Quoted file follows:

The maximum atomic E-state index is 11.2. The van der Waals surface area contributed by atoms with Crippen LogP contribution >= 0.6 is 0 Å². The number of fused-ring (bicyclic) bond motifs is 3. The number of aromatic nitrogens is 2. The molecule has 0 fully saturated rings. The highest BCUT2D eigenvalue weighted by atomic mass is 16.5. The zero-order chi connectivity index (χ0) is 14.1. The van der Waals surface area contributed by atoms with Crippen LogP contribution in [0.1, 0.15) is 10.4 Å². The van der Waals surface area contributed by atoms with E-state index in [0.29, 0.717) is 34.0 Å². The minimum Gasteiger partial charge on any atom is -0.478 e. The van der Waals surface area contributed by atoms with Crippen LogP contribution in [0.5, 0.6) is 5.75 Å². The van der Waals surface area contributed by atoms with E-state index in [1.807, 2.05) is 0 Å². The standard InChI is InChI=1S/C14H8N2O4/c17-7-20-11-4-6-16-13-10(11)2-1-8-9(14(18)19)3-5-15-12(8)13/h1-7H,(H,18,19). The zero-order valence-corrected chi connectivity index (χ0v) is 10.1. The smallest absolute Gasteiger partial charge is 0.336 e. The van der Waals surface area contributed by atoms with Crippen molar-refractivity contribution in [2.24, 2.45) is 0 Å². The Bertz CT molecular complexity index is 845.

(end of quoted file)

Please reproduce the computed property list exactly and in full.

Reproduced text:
The maximum atomic E-state index is 11.2. The van der Waals surface area contributed by atoms with Crippen LogP contribution >= 0.6 is 0 Å². The number of fused-ring (bicyclic) bond motifs is 3. The number of aromatic nitrogens is 2. The molecule has 0 fully saturated rings. The highest BCUT2D eigenvalue weighted by atomic mass is 16.5. The zero-order chi connectivity index (χ0) is 14.1. The van der Waals surface area contributed by atoms with Crippen LogP contribution in [0.1, 0.15) is 10.4 Å². The van der Waals surface area contributed by atoms with E-state index in [0.29, 0.717) is 34.0 Å². The minimum Gasteiger partial charge on any atom is -0.478 e. The van der Waals surface area contributed by atoms with Crippen LogP contribution in [0.5, 0.6) is 5.75 Å². The van der Waals surface area contributed by atoms with E-state index in [1.807, 2.05) is 0 Å². The standard InChI is InChI=1S/C14H8N2O4/c17-7-20-11-4-6-16-13-10(11)2-1-8-9(14(18)19)3-5-15-12(8)13/h1-7H,(H,18,19). The zero-order valence-corrected chi connectivity index (χ0v) is 10.1. The smallest absolute Gasteiger partial charge is 0.336 e. The van der Waals surface area contributed by atoms with Crippen molar-refractivity contribution in [2.24, 2.45) is 0 Å². The Bertz CT molecular complexity index is 845.